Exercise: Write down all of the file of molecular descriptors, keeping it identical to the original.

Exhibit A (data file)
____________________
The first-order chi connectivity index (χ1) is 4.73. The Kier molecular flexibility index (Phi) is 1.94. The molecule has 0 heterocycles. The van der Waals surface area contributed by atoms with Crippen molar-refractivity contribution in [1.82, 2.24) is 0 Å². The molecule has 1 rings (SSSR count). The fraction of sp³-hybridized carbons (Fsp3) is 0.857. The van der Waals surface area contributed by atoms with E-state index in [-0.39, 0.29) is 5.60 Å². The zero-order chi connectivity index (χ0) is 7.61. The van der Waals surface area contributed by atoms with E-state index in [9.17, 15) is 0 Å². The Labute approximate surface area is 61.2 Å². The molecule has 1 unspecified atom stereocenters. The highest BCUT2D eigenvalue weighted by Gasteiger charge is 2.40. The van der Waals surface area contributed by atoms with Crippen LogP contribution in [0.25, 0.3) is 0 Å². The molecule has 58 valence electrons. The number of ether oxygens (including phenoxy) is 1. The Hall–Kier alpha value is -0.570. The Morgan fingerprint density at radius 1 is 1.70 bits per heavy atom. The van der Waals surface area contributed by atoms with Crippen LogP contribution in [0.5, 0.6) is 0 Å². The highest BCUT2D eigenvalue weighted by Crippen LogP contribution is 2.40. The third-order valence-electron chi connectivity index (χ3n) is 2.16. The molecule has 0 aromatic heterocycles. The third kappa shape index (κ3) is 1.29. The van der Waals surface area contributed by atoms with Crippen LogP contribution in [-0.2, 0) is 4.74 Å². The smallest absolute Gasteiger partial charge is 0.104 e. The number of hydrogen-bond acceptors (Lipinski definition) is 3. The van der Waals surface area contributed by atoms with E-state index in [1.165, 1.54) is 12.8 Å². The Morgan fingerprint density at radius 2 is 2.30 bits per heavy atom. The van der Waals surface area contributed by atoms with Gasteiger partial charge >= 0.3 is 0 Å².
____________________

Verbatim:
The first-order chi connectivity index (χ1) is 4.73. The Kier molecular flexibility index (Phi) is 1.94. The molecule has 0 heterocycles. The van der Waals surface area contributed by atoms with Crippen molar-refractivity contribution in [1.82, 2.24) is 0 Å². The molecule has 1 rings (SSSR count). The fraction of sp³-hybridized carbons (Fsp3) is 0.857. The van der Waals surface area contributed by atoms with E-state index in [-0.39, 0.29) is 5.60 Å². The zero-order chi connectivity index (χ0) is 7.61. The van der Waals surface area contributed by atoms with E-state index in [9.17, 15) is 0 Å². The Labute approximate surface area is 61.2 Å². The molecule has 1 unspecified atom stereocenters. The highest BCUT2D eigenvalue weighted by Gasteiger charge is 2.40. The van der Waals surface area contributed by atoms with Crippen LogP contribution in [0.25, 0.3) is 0 Å². The molecule has 58 valence electrons. The number of ether oxygens (including phenoxy) is 1. The Hall–Kier alpha value is -0.570. The Morgan fingerprint density at radius 1 is 1.70 bits per heavy atom. The van der Waals surface area contributed by atoms with Crippen LogP contribution in [0.5, 0.6) is 0 Å². The highest BCUT2D eigenvalue weighted by Crippen LogP contribution is 2.40. The third-order valence-electron chi connectivity index (χ3n) is 2.16. The molecule has 0 aromatic heterocycles. The third kappa shape index (κ3) is 1.29. The van der Waals surface area contributed by atoms with Crippen LogP contribution in [-0.2, 0) is 4.74 Å². The smallest absolute Gasteiger partial charge is 0.104 e. The number of hydrogen-bond acceptors (Lipinski definition) is 3. The van der Waals surface area contributed by atoms with E-state index in [1.165, 1.54) is 12.8 Å². The Morgan fingerprint density at radius 2 is 2.30 bits per heavy atom. The van der Waals surface area contributed by atoms with Gasteiger partial charge >= 0.3 is 0 Å².